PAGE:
By Gudrun Schultz
WASHINGTON, D.C., United States, March 1, 2006 (LifeSiteNews.com) – The Family Research Center (FRC) has succeeded in convincing the federal Department of Health and Human Services to remove pro-gay content on the department’s website.
In January 2006 the FRC sent a letter to Michael Leavitt, secretary for Health and Human Services, (HHS) complaining that the website was “loaded with biased, politically-charged language, such as condemnations of so-called ‘homophobia,’‘heterosexism,’ and ‘sexual prejudice.’” The FRC also objected to the website’s use of material from pro-homosexual activist groups, such as Parents, Families, and Friends of Lesbians and Gays (PFLAG).
Peter Sprigg, with the FRC, said the web page focused on celebrating homosexuality, while useful health information on the site was minimal.
“There were links to outside organizations as information sources that people could go to and virtually all of those links were to pro-homosexual organizations. There was no balance,” he told Family News in Focus, a website of Focus on the Family.
Eleven days after HHS was contacted, the information on the site was removed, reported Cybercast News Service. HHS sent a letter to the FRC saying the information had been removed because it was not with the mission of the agency.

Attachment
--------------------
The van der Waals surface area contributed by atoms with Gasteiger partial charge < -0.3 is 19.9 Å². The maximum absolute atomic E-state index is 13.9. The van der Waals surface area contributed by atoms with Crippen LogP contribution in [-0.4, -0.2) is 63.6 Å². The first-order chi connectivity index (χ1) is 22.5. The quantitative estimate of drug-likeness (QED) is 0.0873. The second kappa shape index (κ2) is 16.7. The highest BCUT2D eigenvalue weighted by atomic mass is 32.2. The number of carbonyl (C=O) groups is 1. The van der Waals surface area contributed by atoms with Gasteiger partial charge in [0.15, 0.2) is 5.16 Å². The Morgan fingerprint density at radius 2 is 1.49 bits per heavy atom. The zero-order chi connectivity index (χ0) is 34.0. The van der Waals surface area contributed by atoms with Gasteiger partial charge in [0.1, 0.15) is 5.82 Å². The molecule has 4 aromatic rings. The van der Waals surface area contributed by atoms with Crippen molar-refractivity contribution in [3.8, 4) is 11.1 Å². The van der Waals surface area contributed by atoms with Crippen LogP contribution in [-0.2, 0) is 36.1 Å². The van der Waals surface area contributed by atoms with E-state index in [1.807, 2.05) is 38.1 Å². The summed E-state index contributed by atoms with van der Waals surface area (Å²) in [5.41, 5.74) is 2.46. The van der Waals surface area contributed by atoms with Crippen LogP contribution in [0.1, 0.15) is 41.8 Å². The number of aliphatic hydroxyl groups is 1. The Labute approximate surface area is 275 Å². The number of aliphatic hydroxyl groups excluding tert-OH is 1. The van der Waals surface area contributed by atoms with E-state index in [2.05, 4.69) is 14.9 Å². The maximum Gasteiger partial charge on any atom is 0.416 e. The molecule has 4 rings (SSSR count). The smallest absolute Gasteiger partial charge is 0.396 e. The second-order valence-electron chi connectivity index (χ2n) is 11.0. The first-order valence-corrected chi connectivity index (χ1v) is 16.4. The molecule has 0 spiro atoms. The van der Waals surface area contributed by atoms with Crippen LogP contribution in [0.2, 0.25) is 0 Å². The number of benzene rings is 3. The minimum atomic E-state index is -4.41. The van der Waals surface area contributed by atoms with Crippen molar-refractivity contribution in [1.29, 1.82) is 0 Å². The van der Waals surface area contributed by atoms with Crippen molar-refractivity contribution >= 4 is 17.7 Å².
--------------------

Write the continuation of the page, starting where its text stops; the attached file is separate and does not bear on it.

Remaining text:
Regina Griggs, with the organization Parents and Friends of Ex-Gays and Gays (PFOX), told Family News that organizations claiming homosexuals can’t change should not be allowed to advertise on a government website dedicated to health.
“I think if you’re not a medical association, if you’re not providing fact-based, replicated studies and information you ought to not be listed. We ought to be concerned about the AIDS infection rate, drug use, sex outside of marriage.”
The HHS website was targeted last year by gay activist groups who orchestrated the re-wording of information on the site using gay-friendly language. PFLAG was one of the organizations involved.Â Under their direction, the wording “alternative lifestyle” was changed to read “lesbian, gay, bisexual and transgender lifestyle,” to avoid the implication that sexual orientation is a choice.
As well, the section advising parents of gay children to seek therapy with a family counselor was changed to read “counselors and other health professionals may by helpful to both teens and parents when addressing difficult issues.”
PFLAG was listed on the site as the primary resource for heterosexuals who wanted to be better educated on gay issues.